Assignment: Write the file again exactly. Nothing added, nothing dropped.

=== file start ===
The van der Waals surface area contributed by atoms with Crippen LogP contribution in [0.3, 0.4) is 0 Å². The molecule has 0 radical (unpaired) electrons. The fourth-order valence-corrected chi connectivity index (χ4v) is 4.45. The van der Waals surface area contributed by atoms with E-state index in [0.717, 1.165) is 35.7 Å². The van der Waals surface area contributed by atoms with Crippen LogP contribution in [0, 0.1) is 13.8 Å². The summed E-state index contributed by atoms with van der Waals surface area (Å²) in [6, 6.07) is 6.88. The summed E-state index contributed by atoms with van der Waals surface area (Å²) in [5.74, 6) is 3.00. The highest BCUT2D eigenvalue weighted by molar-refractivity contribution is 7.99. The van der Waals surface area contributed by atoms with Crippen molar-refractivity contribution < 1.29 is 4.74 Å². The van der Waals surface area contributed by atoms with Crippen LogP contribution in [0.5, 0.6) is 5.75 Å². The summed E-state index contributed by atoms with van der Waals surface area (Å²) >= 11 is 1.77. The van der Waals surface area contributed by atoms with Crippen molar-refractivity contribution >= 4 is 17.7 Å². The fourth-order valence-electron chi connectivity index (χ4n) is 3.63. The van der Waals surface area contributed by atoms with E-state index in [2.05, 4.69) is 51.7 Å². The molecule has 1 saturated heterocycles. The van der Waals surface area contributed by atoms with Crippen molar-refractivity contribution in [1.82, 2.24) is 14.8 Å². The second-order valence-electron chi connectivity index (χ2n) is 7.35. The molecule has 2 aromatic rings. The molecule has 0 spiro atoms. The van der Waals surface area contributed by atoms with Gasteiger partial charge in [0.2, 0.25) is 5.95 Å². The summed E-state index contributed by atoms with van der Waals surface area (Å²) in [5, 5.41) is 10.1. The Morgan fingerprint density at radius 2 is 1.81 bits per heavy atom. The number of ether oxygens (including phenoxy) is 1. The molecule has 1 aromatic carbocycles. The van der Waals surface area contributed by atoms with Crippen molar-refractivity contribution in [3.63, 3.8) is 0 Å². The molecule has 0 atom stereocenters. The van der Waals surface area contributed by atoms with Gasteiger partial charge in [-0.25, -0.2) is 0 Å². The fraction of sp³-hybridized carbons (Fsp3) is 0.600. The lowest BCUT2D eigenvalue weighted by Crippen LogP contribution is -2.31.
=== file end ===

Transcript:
The van der Waals surface area contributed by atoms with Crippen LogP contribution in [0.3, 0.4) is 0 Å². The molecule has 0 radical (unpaired) electrons. The fourth-order valence-corrected chi connectivity index (χ4v) is 4.45. The van der Waals surface area contributed by atoms with E-state index in [0.717, 1.165) is 35.7 Å². The van der Waals surface area contributed by atoms with Crippen LogP contribution in [0, 0.1) is 13.8 Å². The summed E-state index contributed by atoms with van der Waals surface area (Å²) in [6, 6.07) is 6.88. The summed E-state index contributed by atoms with van der Waals surface area (Å²) in [5.74, 6) is 3.00. The highest BCUT2D eigenvalue weighted by molar-refractivity contribution is 7.99. The van der Waals surface area contributed by atoms with Crippen molar-refractivity contribution < 1.29 is 4.74 Å². The van der Waals surface area contributed by atoms with Crippen LogP contribution in [0.5, 0.6) is 5.75 Å². The summed E-state index contributed by atoms with van der Waals surface area (Å²) >= 11 is 1.77. The van der Waals surface area contributed by atoms with Crippen molar-refractivity contribution >= 4 is 17.7 Å². The fourth-order valence-electron chi connectivity index (χ4n) is 3.63. The van der Waals surface area contributed by atoms with E-state index in [2.05, 4.69) is 51.7 Å². The molecule has 1 saturated heterocycles. The van der Waals surface area contributed by atoms with Crippen molar-refractivity contribution in [1.82, 2.24) is 14.8 Å². The second-order valence-electron chi connectivity index (χ2n) is 7.35. The molecule has 2 aromatic rings. The molecule has 0 spiro atoms. The van der Waals surface area contributed by atoms with Gasteiger partial charge in [0.2, 0.25) is 5.95 Å². The summed E-state index contributed by atoms with van der Waals surface area (Å²) in [5, 5.41) is 10.1. The Morgan fingerprint density at radius 2 is 1.81 bits per heavy atom. The number of ether oxygens (including phenoxy) is 1. The molecule has 1 aromatic carbocycles. The van der Waals surface area contributed by atoms with Crippen molar-refractivity contribution in [3.63, 3.8) is 0 Å². The molecule has 0 atom stereocenters. The van der Waals surface area contributed by atoms with Gasteiger partial charge in [-0.25, -0.2) is 0 Å². The fraction of sp³-hybridized carbons (Fsp3) is 0.600. The lowest BCUT2D eigenvalue weighted by Crippen LogP contribution is -2.31.